Most ETFs in the world today are passive – they either track an existing index like the Nifty-50, or follow a systematic rules-based approach to selecting stocks that is predefined and transparent.
There is no discretionary element in such ETFs, where a particular fund manager or investment committee will take active judgment calls based on their current and future market views.
However, ETFs can be active as well – in such ETFs, the fund manager has the discretionary power to break away from the systematic rules of their chosen benchmark and own a basket of securities that are different from the benchmark index.
The Global Popularity of ETFs
Since their launch, ETFs have become extremely popular with institutional and retail investors across the globe. The global financial crisis of 2008 was an inflection point for the ETF industry, as the low-cost & other advantages of ETFs came to the forefront of investor focus during this stressful time
- Assets invested in the Global ETF industry reached $5.18 trillion in February 2019, the highest on record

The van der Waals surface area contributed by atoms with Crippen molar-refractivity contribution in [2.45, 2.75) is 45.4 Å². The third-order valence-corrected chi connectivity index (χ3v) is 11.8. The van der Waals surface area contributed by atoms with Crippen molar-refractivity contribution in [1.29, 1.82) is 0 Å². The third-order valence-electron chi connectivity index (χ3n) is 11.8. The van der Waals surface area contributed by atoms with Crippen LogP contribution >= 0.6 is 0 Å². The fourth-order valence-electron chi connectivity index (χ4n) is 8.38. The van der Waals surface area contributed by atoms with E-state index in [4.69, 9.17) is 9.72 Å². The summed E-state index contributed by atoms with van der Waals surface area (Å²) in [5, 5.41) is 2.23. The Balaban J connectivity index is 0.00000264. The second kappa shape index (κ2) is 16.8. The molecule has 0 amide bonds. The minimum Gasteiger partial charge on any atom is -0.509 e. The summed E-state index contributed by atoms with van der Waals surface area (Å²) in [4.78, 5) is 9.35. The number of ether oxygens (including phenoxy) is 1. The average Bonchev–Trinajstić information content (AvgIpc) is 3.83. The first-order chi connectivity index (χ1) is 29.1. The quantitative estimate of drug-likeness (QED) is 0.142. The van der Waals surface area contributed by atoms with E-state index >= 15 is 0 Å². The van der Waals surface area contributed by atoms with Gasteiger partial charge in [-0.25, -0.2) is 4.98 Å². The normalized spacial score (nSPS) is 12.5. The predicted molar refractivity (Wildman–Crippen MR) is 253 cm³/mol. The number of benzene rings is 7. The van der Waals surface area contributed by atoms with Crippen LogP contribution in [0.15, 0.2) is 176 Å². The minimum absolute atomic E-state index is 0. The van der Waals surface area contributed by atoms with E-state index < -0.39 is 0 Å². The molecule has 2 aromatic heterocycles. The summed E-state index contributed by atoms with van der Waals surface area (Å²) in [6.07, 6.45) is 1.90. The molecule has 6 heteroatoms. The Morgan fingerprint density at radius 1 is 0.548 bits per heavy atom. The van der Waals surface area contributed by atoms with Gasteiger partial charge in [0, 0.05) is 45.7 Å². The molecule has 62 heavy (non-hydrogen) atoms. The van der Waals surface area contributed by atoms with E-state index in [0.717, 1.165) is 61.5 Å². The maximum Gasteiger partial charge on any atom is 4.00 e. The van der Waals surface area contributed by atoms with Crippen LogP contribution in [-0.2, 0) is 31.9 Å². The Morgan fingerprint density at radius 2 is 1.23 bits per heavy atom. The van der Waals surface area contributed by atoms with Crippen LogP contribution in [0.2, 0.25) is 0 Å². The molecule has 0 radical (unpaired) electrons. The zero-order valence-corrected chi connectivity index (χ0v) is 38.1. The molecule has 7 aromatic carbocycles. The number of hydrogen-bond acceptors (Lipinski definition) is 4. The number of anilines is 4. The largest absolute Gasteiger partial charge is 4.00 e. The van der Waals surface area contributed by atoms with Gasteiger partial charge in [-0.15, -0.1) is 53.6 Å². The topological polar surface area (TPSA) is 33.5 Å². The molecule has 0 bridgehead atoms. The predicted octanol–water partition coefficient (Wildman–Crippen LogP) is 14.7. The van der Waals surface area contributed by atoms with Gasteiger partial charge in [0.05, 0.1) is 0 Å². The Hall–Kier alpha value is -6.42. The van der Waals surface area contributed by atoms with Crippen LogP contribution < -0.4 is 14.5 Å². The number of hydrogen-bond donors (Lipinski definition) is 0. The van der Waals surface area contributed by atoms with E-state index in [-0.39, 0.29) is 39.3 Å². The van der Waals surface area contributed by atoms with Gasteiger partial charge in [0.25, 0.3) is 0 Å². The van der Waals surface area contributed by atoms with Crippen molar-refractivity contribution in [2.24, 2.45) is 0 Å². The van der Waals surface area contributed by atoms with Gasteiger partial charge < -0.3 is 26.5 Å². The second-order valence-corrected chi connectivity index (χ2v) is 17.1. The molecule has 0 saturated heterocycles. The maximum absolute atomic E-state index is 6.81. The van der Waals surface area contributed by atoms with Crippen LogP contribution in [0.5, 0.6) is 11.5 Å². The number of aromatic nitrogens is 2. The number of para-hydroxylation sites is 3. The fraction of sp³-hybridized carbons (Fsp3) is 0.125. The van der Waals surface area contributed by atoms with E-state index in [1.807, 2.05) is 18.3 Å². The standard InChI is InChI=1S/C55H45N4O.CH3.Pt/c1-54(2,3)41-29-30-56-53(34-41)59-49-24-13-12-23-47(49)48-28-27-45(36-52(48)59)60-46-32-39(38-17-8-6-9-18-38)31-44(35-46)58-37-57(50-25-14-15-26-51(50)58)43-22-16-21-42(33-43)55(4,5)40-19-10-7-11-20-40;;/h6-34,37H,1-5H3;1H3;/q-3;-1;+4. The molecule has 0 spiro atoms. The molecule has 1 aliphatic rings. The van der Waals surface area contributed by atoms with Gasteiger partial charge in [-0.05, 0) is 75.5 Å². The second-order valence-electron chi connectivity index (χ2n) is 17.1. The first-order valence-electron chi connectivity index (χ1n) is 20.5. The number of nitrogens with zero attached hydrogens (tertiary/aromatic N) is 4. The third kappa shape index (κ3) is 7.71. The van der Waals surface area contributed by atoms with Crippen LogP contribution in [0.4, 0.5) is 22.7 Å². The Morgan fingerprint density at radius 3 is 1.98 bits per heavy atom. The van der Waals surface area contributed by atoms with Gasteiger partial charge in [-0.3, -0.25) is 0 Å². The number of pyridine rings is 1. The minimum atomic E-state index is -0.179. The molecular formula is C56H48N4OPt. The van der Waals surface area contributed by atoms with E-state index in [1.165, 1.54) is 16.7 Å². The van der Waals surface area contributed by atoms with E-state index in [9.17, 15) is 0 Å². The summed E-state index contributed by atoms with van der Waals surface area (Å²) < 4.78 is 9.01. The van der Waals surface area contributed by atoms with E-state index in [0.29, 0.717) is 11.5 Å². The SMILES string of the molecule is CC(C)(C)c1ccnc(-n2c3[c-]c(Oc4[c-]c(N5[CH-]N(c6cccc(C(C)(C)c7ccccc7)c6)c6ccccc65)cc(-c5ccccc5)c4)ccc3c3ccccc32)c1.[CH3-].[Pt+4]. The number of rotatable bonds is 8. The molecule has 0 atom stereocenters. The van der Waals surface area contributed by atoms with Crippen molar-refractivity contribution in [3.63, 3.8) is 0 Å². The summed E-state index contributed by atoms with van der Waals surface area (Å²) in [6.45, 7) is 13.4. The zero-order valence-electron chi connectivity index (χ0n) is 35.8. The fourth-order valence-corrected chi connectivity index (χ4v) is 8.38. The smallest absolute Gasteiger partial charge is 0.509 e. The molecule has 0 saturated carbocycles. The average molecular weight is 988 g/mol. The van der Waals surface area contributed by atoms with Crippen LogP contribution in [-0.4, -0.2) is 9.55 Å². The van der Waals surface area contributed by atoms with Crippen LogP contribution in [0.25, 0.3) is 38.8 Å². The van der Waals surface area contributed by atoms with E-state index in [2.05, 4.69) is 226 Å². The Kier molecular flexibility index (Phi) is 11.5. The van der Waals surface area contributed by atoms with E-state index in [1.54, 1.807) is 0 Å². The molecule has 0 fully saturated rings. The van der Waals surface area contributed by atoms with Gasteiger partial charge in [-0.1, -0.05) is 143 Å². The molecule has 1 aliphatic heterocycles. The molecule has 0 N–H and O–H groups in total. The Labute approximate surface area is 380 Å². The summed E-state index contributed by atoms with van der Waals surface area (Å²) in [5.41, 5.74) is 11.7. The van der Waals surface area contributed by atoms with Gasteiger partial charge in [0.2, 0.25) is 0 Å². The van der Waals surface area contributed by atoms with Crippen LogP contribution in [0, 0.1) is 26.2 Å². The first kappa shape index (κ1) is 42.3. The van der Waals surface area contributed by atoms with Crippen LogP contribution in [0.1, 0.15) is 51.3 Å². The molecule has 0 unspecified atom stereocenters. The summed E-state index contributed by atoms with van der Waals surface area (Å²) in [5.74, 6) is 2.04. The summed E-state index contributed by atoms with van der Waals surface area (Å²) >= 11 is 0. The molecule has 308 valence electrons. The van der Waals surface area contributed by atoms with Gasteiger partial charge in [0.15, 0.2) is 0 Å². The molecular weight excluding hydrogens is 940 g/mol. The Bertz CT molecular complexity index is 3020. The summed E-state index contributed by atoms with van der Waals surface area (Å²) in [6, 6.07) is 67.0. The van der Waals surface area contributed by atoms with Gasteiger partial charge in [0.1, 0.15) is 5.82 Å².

- Global AuM in ETFs has grown at 20.1% CAGR over the past 10 years
- 61 consecutive months of net inflows into ETFs listed globally
- Not surprisingly, US is the largest market for ETFs in terms of asset size & offerings
ETFs in India
The first ETF in India was created in 2001, when Benchmark Mutual Fund launched the Nifty ETF Fund with a defined objective to track the performance of the Nifty-50 index. Since then, the ETF industry in India has witnessed a slow but steady growth.
There was a period in between when ETFs became associated with a convenient way to invest in gold, especially in the mid-late 2000s. However, the ETF landscape today has evolved to include different segments of the equities market, gold, fixed income, and even the recently launched real-estate focused REITs.
Advantages & Disadvantages of ETFs
As mentioned, the ETF instrument was created in the 1990s whereas the mutual fund structure was created in the early 1920s. As such, ETFs build on the benefits of mutual funds by operating a more efficient structure that has many advantages for the retail & institutional investors, as well as the AMCs.The Key Advantages of ETFs